July 12, 2007


A post before I set off towards the Curonian Spit in Lithuania today (expect a detailed travel report in about a week) to get this blog back on its feet.

Built in the late 15th century, Olavinlinna is the world's northernmost medieval castle.

Yesterday, I returned from Savonlinna, where I spent a day and two nights at the famous opera festival. The last time I was there in 1992 (1993?) was the very first time I heard an entire opera (Aida), and I'd say fifteen years was enough of a wait for going to see performances at the breath-taking Olavinlinna castle once again. Since my friend Jarno has been spending the entire summer holidays working in the opera chorus there, I was able to stay with him and so there was nothing stopping me from heading out to the Finnish countryside.

And let me tell you that Finland is better than ever. Savonlinna, with a population of about 27 000, is probably one of the most unique places of its size anywhere. Okay, so the town is probably in something of a vegetative state during the winter, but the action kicks up in the summer, when countless musicians and art-lovers from the capital and all over the country arrive to enjoy the top-class performances. Apart from the opera, it was very pleasant to walk along Lake Saimaa, have coffee and a traditional lörtsy at the marketplace, and, of course, check out the vibrant nightlife which is a result of all those thousands of opera-lovers heading for a drink after struggling through the claustrophobic crouds on the bridge to the castle.

The downside, of course, is that the locals make full use of the high season to really rip the country off: a small plate of fried fish with a drop of mashed potatoes easily costs 16€, while, for the workers, rents for apartments soar to meet near-Helsinki standards. However, Savonlinna is worth visiting, since it is probably one of the symbols of the Finnish summer.

A seagull in Helsinki.

The operas I saw at the festival were previously unknown to me: Verdi's Macbeth, one of his earlier works, and Donizetti's Lucia di Lammermoor. Both performances were exceptional and credit must be given to all singers involved. Macbeth might not have the gripping melodies of Verdi's later masterpieces, but the oppressive atmosphere is fantastically conveyed in the music. I did my homework and read the original play on my way from Helsinki.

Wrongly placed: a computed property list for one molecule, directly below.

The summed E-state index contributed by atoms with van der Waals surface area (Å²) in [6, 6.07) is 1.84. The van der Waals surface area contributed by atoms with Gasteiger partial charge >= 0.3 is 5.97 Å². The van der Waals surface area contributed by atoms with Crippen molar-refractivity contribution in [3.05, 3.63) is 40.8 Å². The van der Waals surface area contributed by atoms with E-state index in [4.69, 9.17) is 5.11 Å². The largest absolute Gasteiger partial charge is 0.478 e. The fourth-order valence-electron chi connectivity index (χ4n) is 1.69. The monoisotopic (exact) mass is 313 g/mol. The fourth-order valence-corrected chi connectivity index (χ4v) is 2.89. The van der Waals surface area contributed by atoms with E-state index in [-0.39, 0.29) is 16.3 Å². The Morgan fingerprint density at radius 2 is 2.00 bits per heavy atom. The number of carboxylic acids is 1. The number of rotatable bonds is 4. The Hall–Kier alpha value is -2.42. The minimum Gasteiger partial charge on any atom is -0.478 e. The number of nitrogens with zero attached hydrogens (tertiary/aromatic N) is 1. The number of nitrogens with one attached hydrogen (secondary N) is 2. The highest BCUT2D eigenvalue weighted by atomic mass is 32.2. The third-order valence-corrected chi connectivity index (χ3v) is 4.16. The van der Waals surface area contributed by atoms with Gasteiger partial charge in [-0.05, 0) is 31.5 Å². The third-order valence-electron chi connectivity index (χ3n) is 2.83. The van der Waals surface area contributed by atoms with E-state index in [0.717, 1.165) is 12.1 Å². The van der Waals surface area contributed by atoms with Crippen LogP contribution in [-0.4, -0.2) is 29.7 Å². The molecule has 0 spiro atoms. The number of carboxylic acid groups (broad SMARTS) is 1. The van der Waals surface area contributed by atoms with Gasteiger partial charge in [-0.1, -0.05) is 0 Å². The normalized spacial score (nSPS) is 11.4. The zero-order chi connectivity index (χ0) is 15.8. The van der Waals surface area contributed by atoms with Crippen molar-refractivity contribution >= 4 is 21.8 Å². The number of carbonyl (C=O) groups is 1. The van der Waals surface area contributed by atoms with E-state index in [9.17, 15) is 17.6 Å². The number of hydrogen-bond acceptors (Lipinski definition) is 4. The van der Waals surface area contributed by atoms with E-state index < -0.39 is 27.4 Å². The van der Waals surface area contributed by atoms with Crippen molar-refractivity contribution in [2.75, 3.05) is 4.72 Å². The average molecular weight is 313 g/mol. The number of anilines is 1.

Donizetti is no Verdi, but the music had its great moments (not to mention a bravura harp solo in the second act!) and Cuban-American soprano Eglise Gutierrez certainly earned the standing ovation at the end of the night. For the second night, I arrived at the castle without a ticket and stood outside the entrance with a sign saying "I'll buy a ticket". Almost at once, I was approached by a German tour group trying to get rid of an extra ticket. Happy to speak German again, I tried to strike a conversation with them, but couldn't quite match up when they started raving about previous trips to see opera performances at Verona and Sydney.

Savonlinna's sky yesterday morning at 5:14.

After just one hour's sleep and a shockingly early breakfast at 24h Cafe Torppa (for some party-goers apparently a late night snack), I took the train back. It was difficult not to feel a rush of adrenalin as the Pendolino sped across the newly built track between Lahti and Kerava at a speed of 220 km/h. Finnish trains, by the way, are much more comfortable than Austrian ones.

July 06, 2007

Last days in Austria + return to Finland: a collage

Our last days in Graz seemed to herald an apocalypse in a style close to magic realism. The complete power blackout in our flat was spooky enough, but this sudden shocking appearance on my laptop combined with my earphones ceasing to work was a little too much.

Our private fashion show.

Mirga conducting Frauenstimmung Lassnitzhöhe in a successful outdoor concert. The rain hardly bothered!

Miriam and Gerd relaxing at chor pro musica's summer party.

The Keys.

Day of departure...

Day of departure, nine months ago...

Arrival in Helsinki.